Values expressed as hazard ratio (95% CI). P < .0001 unless otherwise indicated. Cox proportional hazards analysis controlling for age, sex, race, and educational attainment. Hazard ratio is per 0.5 SD increment in COPD Severity Score. See Table 1 for expansion of abbreviation.

a 

P = .01.

b 

ED visit or hospitalization for COPD.

In a secondary analysis, we reestimated the predictive validity of the COPD Severity Score after controlling for FEV1 and BODE Index as physiology-based severity indicators. Higher COPD Severity Score values remained associated with a greater longitudinal risk of ED visits (HR, 1.17; 95% CI, 1.09-1.25), hospitalizations (HR, 1.31; 95% CI, 1.16-1.48), and hospital-based care for COPD (HR, 1.18; 95% CI, 1.10-1.26) (P < .0001 in all cases).

In our original report of the COPD Severity Score, we indicated that the validation in a separate and larger cohort would be advantageous.5 In this analysis, based on an entirely independent COPD cohort, we now have further demonstrated the validity of the COPD Severity Score. The score has excellent concurrent validity compared with diverse measures of lung function, exercise capacity, HRQL, and functional limitation. It also has predictive validity for acute exacerbations of COPD leading to hospital-based health care use. Therefore, the score is a psychometrically sound severity instrument and can be used in epidemiologic and outcomes research in COPD.

The COPD Severity Score can be used easily in survey-based research because it is simple to administer and does not require pulmonary function measurement or other physiologic assessments. It was originally validated in a population-based national cohort study of subjects with self-reported physician diagnosis of chronic bronchitis, emphysema, or COPD. The current study examined a very different cohort of COPD patients who were recruited from a large managed care organization and had both health-care use with diagnostic coding for COPD and pharmacy dispensing of COPD medications. Remarkably, the current analysis found the identical correlation between COPD Severity Score and FEV1 percent predicted as reported in the original study, which had available spirometry only in a subset of subjects (r = −0.40 in both cases). The strong evidence of validity in two very different COPD cohorts, which was demonstrated using a diverse set of measures, provides compelling evidence that the COPD Severity Score has substantive validity for research purposes.

The BODE Index has become a widely used measure of COPD severity because it has substantive concurrent and predictive validity.2,20,21 However, it requires measurement of lung function and distance walked in 6 min, which may not be logistically feasible in large-scale epidemiologic studies of geographically diverse populations. The survey-based COPD Severity Score, which has predictive validity even after controlling for FEV1 and BODE Index, provides a robust assessment of COPD severity without measurement of physiologic variables.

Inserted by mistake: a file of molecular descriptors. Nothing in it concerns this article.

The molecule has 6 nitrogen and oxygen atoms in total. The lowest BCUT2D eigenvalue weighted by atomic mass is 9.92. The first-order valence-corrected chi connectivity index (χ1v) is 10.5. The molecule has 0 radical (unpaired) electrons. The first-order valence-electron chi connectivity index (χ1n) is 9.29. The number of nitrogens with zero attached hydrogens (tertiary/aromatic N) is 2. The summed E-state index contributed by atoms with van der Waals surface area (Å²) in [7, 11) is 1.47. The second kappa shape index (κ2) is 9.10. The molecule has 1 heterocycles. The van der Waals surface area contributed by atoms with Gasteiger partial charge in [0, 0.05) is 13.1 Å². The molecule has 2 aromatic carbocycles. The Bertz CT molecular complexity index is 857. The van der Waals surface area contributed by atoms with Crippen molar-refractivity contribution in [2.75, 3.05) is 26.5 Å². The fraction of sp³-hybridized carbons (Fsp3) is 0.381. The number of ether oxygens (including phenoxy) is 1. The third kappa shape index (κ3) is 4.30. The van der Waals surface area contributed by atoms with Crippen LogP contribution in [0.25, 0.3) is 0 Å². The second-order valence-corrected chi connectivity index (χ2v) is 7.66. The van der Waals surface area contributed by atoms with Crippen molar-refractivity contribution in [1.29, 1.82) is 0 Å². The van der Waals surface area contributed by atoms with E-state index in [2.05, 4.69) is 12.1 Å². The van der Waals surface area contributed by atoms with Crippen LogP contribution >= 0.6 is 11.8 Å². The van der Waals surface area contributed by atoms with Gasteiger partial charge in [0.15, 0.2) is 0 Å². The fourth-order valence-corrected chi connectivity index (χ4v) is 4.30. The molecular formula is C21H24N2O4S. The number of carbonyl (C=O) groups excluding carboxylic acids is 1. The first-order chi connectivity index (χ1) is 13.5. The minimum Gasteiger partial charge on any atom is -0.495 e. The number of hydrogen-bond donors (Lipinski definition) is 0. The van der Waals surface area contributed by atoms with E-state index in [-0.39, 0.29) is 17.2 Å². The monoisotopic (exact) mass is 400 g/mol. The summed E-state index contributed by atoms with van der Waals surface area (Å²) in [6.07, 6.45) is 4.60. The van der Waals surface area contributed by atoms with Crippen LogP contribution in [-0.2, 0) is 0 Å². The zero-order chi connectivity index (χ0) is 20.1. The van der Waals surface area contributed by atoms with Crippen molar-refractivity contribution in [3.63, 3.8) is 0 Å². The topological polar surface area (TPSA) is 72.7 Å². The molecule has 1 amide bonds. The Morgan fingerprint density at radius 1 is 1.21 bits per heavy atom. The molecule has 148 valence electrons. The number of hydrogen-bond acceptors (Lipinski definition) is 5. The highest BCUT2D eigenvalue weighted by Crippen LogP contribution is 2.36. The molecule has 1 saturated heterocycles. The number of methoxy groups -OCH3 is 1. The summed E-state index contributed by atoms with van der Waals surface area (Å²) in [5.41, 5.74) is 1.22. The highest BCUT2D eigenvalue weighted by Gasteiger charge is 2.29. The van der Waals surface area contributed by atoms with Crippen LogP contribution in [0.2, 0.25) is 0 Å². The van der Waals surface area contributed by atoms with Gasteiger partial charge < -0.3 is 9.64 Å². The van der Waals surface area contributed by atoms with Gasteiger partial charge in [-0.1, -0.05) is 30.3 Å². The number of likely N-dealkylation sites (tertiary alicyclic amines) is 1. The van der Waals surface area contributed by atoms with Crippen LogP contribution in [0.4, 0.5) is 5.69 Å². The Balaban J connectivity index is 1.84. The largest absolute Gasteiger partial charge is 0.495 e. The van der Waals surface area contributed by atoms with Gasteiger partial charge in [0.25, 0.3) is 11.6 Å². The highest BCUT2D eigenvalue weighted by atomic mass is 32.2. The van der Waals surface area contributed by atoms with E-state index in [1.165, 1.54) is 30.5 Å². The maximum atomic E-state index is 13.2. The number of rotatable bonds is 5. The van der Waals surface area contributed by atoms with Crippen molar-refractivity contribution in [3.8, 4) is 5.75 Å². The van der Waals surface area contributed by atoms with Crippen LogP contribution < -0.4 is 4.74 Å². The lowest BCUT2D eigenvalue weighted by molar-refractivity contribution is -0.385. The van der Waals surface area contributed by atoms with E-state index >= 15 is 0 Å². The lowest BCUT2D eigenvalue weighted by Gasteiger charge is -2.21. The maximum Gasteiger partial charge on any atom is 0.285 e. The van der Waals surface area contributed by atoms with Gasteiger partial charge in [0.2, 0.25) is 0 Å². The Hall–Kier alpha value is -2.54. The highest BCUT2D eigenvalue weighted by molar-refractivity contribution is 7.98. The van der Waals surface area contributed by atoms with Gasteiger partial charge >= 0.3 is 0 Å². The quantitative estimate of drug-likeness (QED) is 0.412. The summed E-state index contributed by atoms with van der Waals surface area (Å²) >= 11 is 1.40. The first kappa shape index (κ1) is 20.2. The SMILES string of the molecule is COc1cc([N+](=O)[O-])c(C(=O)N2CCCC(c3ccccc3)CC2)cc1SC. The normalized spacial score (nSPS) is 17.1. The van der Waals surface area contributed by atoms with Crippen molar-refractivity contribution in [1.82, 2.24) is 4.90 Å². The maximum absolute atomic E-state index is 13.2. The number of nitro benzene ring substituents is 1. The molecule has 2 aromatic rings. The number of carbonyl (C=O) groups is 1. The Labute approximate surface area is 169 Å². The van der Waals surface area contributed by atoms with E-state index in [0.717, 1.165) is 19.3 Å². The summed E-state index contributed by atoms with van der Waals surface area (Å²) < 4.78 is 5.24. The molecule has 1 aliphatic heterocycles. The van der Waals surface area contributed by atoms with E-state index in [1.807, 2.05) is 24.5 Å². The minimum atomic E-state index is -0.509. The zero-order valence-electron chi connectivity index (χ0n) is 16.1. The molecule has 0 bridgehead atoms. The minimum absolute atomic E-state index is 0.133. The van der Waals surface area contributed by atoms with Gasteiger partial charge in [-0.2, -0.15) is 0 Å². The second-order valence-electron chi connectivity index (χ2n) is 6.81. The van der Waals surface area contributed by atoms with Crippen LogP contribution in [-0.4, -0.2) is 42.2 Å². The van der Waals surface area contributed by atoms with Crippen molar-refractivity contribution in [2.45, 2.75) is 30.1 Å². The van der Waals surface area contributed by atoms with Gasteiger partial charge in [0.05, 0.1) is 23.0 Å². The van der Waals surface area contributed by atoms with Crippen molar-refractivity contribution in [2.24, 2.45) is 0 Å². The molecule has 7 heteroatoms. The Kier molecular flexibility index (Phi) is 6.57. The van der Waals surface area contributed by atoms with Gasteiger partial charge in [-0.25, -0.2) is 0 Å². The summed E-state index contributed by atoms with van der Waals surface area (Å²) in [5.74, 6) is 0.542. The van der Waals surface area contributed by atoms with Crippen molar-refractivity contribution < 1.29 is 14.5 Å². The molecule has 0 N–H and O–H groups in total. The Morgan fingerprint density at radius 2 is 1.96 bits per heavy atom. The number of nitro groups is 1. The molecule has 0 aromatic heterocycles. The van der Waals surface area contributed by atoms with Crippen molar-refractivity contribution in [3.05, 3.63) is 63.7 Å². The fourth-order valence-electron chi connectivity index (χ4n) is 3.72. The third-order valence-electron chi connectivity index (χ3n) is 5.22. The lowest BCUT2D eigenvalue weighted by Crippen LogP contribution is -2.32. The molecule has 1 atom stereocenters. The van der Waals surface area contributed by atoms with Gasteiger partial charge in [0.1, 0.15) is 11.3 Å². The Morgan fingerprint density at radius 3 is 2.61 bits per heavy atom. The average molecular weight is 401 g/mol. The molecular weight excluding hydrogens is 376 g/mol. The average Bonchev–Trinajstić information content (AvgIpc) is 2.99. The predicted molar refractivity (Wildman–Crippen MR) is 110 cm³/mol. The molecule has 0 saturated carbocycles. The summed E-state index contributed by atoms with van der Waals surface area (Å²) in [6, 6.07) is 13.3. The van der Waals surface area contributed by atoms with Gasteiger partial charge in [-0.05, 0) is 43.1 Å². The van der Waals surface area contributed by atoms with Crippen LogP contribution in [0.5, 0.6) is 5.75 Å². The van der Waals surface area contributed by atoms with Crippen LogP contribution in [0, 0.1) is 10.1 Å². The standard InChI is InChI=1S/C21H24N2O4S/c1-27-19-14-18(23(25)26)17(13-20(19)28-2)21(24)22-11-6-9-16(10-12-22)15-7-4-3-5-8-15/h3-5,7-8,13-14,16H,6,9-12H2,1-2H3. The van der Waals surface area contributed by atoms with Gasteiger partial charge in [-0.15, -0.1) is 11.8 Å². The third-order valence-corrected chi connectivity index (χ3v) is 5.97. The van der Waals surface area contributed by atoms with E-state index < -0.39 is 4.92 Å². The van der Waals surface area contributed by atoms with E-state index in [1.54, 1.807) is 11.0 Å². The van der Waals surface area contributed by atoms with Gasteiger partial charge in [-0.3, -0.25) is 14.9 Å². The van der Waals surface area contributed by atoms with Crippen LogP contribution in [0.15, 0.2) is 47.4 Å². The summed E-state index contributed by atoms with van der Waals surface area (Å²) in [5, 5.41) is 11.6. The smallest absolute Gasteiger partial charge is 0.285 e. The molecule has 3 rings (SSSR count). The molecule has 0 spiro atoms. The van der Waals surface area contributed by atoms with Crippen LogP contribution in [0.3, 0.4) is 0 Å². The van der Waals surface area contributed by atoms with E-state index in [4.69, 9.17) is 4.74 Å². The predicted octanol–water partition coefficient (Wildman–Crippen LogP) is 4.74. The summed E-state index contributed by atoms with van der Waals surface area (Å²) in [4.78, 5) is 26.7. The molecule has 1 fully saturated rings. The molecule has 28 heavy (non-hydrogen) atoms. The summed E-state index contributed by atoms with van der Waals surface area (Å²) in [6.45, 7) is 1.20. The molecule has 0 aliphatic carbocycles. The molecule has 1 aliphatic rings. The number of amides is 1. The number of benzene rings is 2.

Important study strengths include the large size of the COPD cohort, broad spectrum of disease severity, systematic collection of physiologic and functional status data, prospective ascertainment of health care use, and subject diversity in terms of age, gender, race-ethnicity, and socioeconomic status. Further, recruitment from a large health plan helps to ensure generalizability to patients who are being treated for COPD in clinical practice.

Our study is also subject to limitations. Although the inclusion criteria required health care use for COPD, misclassification of COPD could have occurred. Our COPD definition required concomitant treatment with COPD medications to increase its specificity. In addition, all patients had a physician diagnosis of COPD and reported having the condition. Confirmation of study results among persons with GOLD stage II or greater strongly indicates that our findings were not driven by systematic diagnostic misclassification. This reinforces our previous validation of the subject selection algorithm based on medical record review.11 Nonetheless, we acknowledge the possibility of diagnostic heterogeneity within our cohort and cannot completely exclude the possibility that this could affect some of the findings, most likely by biasing toward the null. Aside from geographic considerations, the generalizability of these findings may be limited in application to populations without access to health care. Moreover, the COPD Severity Score has not been systematically assessed in other linguistic or cultural contexts.

In addition, we performed multiple statistical tests, which raises the possibility of false-positive results (ie, type 1 error). Because we specified our analyses a priori, however, we did not explicitly adjust for multiple comparisons.32 Also, the very small P values make false-positive results highly unlikely.

In summary, the COPD Severity Score is a simple, valid, and robust survey-based instrument that can be applied in epidemiologic studies to adjust for disease severity or analyze health outcomes. It correlates with, but does not require the measurement of, pulmonary function that can be logistically impossible or prohibitively expensive to measure in large-scale epidemiologic studies conducted over broad geographic regions.

Author contributions: Dr Eisner: contributed to designing the study, designing and performing the analysis, and writing the manuscript.

Dr Omachi: contributed to the analysis and writing the manuscript.

Dr Katz: contributed to writing the manuscript.

Dr Yelin: contributed to interpreting the data and writing the manuscript.